The RSS – Modi and several members of his cabinet have been longtime members – was founded in 1925, and relies almost entirely on the four varnas, India’s infamous caste system, to define its vision for a Hindu state. According to the organisation, and Mahadeva quotes its early leaders K. B. Hedgewar, M. S. Golwalkar and V. D. Savarkar here, Hindus are ‘living’ gods; the Manusmriti (a text written in Sanskrit by Manu – current theories suggest it dates from somewhere between the second century BCE and the third century CE – that codifies Hindu customs and practice) should replace the constitution; race purity is an ideal to be achieved; and Sanskrit must be the lingua franca, with Hindi to be used ‘on the score of convenience’ until that is fully achieved. The RSS’s ideology is vehemently against the federal nature of India, calling instead for ‘one country, one state, one legislature, one executive, one flag, one leader’, an idea that no longer seems too farfetched when one examines the BJP’s more recent policy decisions.
The Long and the Short of It distils a big chunk of India’s economic, social, cultural and political problems into a calmly narrated tale of the country, helpfully including folklore to drive home Mahadeva’s call to action. The effect is as mesmerising as it is humorous. Likening the RSS to an evil magician, a master of disguise, an expert in hypnotism, whose life breath is hidden in a parrot that lives in a faraway cave, he says that the party’s power lies mainly in its faith in the caste system. Which is why, he explains, it will do everything possible to maintain the status quo in Indian society, divided and cut up in a thousand ways according to caste, sect and religion.
Along the way, he stops to comment on the spread of fake news, calling it ‘weed-like lies’ and noting that ‘fanaticism anywhere devours humanism’. He calls Modi an utsava murti, ‘a replica of the temple deity [that is] taken out [of the temple] during a procession’, whose only qualifications are the ability to put on a good show, to assist in emotional manipulation and to be able to create a scene to divert people’s attention from a bigger problem. Mahadeva also warns that the puppet show is designed by the deity inside the temple, not the one on the road, and the privileges of the utsava murti can be snatched away the moment the former decides it no longer has any use for the show idol. He thus suggests that real power in India is not with Modi or Amit Shah, his next-in-command, who are replaceable, but with the RSS, in its headquarters at Nagpur.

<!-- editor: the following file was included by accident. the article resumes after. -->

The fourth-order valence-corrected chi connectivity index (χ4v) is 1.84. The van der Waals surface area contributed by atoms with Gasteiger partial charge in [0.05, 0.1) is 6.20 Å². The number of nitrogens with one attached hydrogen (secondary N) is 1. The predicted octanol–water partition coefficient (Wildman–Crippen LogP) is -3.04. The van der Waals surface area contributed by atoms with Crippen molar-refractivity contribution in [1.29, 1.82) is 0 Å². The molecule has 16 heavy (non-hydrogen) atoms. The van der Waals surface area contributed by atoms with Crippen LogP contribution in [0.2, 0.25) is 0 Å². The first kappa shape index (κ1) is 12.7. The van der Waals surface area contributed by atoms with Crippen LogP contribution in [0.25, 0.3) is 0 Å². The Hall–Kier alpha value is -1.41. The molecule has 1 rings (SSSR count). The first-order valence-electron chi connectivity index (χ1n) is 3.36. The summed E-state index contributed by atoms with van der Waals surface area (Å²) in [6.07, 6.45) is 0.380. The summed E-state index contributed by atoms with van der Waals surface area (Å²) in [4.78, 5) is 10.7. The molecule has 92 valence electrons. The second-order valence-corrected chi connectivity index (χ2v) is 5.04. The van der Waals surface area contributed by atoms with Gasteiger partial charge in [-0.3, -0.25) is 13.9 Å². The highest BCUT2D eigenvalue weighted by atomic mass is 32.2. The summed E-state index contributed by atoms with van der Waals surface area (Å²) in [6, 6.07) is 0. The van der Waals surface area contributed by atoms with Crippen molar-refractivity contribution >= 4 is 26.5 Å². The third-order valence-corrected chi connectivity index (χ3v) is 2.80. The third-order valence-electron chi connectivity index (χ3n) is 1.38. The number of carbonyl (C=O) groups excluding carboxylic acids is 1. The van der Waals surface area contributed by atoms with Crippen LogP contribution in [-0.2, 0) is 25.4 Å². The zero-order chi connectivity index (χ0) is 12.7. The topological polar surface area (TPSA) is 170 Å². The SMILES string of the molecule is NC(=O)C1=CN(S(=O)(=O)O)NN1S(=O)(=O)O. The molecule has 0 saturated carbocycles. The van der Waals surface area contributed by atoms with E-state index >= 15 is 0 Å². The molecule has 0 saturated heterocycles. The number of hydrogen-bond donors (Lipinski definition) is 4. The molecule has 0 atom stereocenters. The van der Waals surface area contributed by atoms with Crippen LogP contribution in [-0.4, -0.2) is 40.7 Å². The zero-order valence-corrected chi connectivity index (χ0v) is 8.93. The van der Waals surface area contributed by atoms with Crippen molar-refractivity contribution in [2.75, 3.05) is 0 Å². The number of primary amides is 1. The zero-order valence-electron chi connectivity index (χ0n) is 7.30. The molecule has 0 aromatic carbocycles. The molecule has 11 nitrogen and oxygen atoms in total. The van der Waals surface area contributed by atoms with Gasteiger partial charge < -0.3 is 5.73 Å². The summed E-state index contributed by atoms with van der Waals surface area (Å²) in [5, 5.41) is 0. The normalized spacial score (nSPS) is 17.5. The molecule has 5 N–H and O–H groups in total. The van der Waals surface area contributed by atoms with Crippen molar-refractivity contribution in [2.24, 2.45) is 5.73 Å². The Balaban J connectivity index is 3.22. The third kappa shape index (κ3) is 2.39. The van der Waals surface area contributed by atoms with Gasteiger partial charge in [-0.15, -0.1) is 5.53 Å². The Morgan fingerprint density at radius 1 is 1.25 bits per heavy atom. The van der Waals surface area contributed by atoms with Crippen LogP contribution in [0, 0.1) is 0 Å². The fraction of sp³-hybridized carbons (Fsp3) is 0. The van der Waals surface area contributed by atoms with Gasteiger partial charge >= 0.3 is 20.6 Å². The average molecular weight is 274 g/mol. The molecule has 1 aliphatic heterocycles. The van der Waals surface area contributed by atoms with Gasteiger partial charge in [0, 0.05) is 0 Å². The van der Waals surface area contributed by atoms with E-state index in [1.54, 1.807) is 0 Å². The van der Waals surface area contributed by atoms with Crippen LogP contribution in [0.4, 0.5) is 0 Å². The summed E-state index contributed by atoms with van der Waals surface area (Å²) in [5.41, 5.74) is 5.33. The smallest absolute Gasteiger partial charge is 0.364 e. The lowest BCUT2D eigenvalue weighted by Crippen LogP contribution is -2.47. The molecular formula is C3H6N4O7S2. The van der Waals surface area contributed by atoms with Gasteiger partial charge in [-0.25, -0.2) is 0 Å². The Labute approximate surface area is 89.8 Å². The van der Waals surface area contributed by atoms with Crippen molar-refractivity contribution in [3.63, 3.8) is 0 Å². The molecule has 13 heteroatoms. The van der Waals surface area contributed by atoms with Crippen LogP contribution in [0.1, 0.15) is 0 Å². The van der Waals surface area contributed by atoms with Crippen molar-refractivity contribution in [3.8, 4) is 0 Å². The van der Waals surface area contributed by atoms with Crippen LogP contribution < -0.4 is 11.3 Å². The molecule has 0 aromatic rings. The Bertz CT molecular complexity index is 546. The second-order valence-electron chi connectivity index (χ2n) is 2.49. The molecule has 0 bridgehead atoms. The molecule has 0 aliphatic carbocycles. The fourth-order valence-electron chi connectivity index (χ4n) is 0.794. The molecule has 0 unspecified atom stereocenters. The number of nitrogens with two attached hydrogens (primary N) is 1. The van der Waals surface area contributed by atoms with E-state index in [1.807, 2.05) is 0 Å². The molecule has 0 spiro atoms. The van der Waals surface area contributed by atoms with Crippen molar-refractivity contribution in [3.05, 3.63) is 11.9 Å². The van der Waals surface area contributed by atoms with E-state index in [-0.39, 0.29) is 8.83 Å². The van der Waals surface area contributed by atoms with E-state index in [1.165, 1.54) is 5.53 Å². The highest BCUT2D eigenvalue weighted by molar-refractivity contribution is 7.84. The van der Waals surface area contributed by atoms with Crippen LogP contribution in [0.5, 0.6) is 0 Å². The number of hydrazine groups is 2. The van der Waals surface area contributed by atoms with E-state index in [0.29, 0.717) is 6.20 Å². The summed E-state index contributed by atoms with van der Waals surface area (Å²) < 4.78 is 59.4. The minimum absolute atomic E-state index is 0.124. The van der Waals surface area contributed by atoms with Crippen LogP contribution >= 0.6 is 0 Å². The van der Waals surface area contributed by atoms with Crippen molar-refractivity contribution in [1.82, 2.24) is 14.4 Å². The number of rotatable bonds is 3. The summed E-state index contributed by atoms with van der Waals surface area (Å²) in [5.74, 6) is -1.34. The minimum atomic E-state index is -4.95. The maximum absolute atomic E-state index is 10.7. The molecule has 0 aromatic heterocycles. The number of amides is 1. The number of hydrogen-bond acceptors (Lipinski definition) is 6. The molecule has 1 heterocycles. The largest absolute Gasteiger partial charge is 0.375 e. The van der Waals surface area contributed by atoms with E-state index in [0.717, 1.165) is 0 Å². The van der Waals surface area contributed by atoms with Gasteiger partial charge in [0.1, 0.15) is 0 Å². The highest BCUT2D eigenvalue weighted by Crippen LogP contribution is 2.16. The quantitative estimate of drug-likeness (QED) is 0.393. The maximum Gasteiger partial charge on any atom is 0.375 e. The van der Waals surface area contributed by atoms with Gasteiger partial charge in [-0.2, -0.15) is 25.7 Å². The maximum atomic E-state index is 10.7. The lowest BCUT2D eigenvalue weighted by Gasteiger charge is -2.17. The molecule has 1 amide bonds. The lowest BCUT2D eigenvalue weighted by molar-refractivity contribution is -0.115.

Another folktale: Mahadeva reminds us of the story of the evil Koogu Maari, where if one answers when she calls out one’s name, one vomits blood and dies a painful death. Safety rests in staying silent and writing ‘Naale Baa’ (come tomorrow) on the house door; so long as tomorrow never arrives, she is kept at bay. Urging his readers to exercise caution, Mahadeva writes that in the first instance they should ignore the calls of the Koogu Maaris of the RSS to join them in their ‘war of hate’. ‘The wisdom born from the experience of the countryside – that “divisiveness is the devil, oneness is god” – must become our wisdom too,’ he writes.
By the end of both the book and the BBC documentary, it is hard to hold on to a hope for immediate change; not when one is living through a progressively worsening economy, one of the highest rates of inflation and unemployment in post-independence India and the increasing commonplace of hate crimes. The writer Arundhati Roy, in episode two of the series, says, “Why do I speak to you on this film? Only so that there’s a record somewhere that all of us didn’t agree with this. But it is not a call for help, because no help will come.” In borrowing her words, I find my reason for daring to write this column as well.